336. Telegram 1630 From the Embassy in Guatemala to the Department of State1 2

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  • Terror and Counter-Terror

1. When I called on President’s Private Secretary Lopez Padilla on April 28 he got to talking about activities of “Ojo por Ojo” right wing, counter-terrorist organization. He alleged these people were working with Arana’s knowledge, acquiescence and complicity (as Lopez is bitterly anti-Aranista, and not above being carried away by his biases, we should not regard this as independent confirmation Arana’s involvement). I asked Lopez what GOG’s view and policy were regarding Ojo. He answered that GOG was watching what form and direction movement would take before deciding on its course of action.

2. Later in conversation Lopez made great point of key importance twenty-two FAR prisoners whose release was demanded for Von Spreti. (He exaggerates importance of some of these). I asked Lopez if police efforts since state of siege had produced many additional FAR prisoners. His somewhat uncomfortable reply was: “a few.”

3. Comment: We are getting number of signs—[text not declassified]—that Mendez administration is not pursuing terrorists with full vigor. Department may remember President Mendez told me prior to elections that security situation eroding, and he would have to crack down after [Page 2] March 1. His assumption at that time, however, was that Fuentes Pieruccini would win. After elections, GOG acted vigorously at height of tension connected with Von Spreti case (some would say too vigorously). More recent indications are that President Mendez falling back into tacit (and not always tacit) live-and-let-live strategy which has characterized his administration during considerable periods in past two years. Most glaring example this strategy was Mendez, decision to shove acting Communist Secretary General across border into Mexico in June 1969. It must be said that Mendez’ strategy had some success in keeping level of violence lower than it might have been—particularly as terrorists also had some need for respite and reorganization after violence of 1966–1968.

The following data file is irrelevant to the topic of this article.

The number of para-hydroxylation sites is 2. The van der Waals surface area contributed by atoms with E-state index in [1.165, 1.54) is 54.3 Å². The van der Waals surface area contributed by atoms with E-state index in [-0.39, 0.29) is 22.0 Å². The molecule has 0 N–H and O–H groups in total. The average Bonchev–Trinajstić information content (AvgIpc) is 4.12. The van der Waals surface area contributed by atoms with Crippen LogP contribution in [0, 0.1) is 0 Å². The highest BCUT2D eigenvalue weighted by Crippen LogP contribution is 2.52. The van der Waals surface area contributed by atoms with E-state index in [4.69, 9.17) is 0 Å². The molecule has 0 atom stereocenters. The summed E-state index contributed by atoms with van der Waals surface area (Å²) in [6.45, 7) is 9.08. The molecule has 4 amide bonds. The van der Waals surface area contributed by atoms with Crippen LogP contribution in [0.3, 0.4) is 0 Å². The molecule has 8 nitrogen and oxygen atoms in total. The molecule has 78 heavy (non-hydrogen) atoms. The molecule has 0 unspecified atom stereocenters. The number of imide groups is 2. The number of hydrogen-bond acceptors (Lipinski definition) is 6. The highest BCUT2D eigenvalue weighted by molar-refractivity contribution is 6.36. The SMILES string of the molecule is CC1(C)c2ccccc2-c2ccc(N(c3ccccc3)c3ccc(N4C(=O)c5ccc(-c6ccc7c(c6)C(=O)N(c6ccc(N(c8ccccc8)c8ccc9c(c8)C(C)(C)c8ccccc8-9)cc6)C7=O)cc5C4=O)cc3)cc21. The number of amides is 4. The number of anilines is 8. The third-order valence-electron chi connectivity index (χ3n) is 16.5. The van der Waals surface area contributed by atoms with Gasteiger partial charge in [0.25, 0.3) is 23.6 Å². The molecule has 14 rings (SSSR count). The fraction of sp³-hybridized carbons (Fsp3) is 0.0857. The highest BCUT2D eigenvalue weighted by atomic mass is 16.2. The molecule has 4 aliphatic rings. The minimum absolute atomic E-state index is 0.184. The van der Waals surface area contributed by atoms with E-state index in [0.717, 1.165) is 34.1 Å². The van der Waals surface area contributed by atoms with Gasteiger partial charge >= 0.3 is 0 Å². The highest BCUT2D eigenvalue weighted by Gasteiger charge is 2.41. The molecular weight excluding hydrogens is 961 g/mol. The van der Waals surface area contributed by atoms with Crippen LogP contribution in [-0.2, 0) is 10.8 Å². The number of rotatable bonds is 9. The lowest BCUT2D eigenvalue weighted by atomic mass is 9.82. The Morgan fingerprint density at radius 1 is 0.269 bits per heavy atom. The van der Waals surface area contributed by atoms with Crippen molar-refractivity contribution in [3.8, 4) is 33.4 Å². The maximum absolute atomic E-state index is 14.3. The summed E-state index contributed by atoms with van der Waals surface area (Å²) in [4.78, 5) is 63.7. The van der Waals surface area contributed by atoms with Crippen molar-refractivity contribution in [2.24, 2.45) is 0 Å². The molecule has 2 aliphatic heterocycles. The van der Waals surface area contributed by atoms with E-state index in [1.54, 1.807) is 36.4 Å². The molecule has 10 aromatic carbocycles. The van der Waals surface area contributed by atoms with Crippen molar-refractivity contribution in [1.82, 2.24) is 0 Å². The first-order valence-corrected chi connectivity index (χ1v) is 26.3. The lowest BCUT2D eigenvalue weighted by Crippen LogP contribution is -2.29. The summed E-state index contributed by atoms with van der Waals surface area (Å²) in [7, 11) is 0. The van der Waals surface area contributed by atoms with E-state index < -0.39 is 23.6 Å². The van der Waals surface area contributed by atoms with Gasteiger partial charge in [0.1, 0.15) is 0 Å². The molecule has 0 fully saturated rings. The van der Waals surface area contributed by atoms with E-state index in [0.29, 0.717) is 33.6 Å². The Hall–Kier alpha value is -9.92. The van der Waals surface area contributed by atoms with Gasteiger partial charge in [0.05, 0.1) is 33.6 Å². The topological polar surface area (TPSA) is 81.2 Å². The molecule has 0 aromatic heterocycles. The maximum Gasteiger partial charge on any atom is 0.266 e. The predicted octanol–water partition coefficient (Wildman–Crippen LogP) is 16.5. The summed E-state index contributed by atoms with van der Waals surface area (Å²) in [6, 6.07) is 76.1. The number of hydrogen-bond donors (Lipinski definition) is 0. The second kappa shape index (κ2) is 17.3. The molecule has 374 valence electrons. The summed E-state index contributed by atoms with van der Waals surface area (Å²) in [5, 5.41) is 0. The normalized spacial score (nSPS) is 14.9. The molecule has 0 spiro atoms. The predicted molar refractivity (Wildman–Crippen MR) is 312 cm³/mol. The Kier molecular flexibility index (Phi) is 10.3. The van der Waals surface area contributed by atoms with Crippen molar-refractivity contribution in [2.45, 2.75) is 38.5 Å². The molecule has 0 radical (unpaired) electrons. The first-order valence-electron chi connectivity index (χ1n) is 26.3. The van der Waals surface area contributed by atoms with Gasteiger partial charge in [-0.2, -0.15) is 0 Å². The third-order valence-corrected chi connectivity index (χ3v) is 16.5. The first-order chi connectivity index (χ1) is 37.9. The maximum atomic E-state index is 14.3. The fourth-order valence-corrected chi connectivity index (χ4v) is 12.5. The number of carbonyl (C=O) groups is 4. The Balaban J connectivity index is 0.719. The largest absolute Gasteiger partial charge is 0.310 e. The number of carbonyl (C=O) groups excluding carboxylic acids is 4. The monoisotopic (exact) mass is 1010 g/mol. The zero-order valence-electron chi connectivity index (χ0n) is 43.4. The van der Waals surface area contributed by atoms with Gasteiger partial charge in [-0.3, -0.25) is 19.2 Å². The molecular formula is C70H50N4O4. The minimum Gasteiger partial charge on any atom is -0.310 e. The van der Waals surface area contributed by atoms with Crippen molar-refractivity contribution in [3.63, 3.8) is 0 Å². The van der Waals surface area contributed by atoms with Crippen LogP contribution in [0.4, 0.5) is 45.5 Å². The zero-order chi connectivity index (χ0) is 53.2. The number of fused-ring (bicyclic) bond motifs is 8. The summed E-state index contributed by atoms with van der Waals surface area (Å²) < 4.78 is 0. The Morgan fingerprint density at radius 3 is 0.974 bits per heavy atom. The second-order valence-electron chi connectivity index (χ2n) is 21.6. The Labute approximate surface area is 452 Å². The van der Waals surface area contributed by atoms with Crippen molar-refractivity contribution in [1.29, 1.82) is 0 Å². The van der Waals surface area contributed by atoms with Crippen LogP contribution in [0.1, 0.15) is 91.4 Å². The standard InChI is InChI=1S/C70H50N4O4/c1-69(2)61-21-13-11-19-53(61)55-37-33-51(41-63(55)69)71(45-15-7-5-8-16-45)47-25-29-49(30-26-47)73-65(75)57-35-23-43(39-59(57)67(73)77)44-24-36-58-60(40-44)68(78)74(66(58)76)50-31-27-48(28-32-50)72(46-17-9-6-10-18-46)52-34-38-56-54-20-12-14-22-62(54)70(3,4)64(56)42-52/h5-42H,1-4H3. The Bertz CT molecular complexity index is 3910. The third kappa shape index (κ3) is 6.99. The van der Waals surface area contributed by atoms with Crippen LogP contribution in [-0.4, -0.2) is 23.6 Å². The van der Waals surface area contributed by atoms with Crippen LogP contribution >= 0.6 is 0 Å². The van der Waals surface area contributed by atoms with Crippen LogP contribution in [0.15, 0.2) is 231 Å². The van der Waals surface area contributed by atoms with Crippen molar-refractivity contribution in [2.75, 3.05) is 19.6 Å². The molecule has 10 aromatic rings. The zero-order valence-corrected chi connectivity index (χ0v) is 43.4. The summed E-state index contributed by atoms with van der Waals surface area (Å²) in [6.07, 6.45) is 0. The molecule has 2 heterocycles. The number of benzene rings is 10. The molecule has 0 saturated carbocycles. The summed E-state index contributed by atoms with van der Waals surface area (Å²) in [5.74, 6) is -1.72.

4. Mendez’ self-interest in reversion to this policy is obvious. His central, overriding goal is to get through next eight weeks. Both his party’s political image and his own place in Guatemalan history would be enhanced if last two months were relatively tranquil—and in stark contrast to the violence and bloodshed which will surely follow when Arana confronts his problem. President probably does not too much care if policy of temporization and accommodation makes Arana’s task even a bit harder.

5. One can speculate that organizers of Ojo—with at least tacit acquiescence of Arana—understand what Mendez is trying to do, and don’t like it. Ojo activities may be an effort to pressure President Mendez and force him from his current strategy. In this regard, counter-terror just might achieve objective. Mendez has proved master in reacting to political situations he is forced into. In meantime, however, Ojo activities and bad name may wash over to further damage Arana’s reputation in Guatemala and abroad.

6. Next step in ugly tangle of reaction and counter-reaction was apparent Communist decision [text not declassified] to turn to assassination U.S. Embassy officials as way force U.S. Government exert its power to curb Ojo.

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7. This springs us to question what action we might usefully take. I could seek appointment with President Mendez. Object would be to convince President to crack down on terrorists vigorously and legally. Arana is coming to my house in any case for private lunch next Thursday. I could try to convince Arana to use such influence as he might have in rightist quarters to call off Ojo. In both cases I could mention info paragraph 6 and our obvious and unavoidable concern as a result of it.

8. Foregoing scenario has several disadvantages. First, President Mendez’ instincts and interests make it doubtful he would reverse course to accommodate us. He might well give me some fuzzy assurance and go on more or less as before. Moreover, such an approach to Mendez would impugn government’s present efforts and might be regarded by him as intervention into Guatemala’s most sensitive internal policies. Second disadvantage relates to Arana. Last thing Arana would welcome at this point would be inevitable implication that USG regards him as knowledgeable and in position to control Ojo activities. We might pay considerable price in terms his attitudes. He would have obvious recourse of denying any knowledge or influence over Ojo. Third disadvantage, implicit in other two, is departure such demarches would be from our general policy of avoiding where we can, involving ourselves deeply in local politics. Nevertheless, alternative of watchful waiting not altogether attractive either.

9. I would appreciate any thoughts and guidance department might consider it useful to give..

  1. Source: National Archives, Nixon Presidential Materials, NSC Files, Box 785, Country Files, Latin America, Guatemala, Vol. I. Secret; Exdis; Priority. A stamped notation on the telegram indicates that it was received in the White House Situation Room on May 1 at 8:35 a.m.
  2. Ambassador Davis met with President Méndez Montenegro’s private secretary López Padilla to discuss the security situation in Guatemala and the right-wing “Ojo por Ojo” counter-terror organization.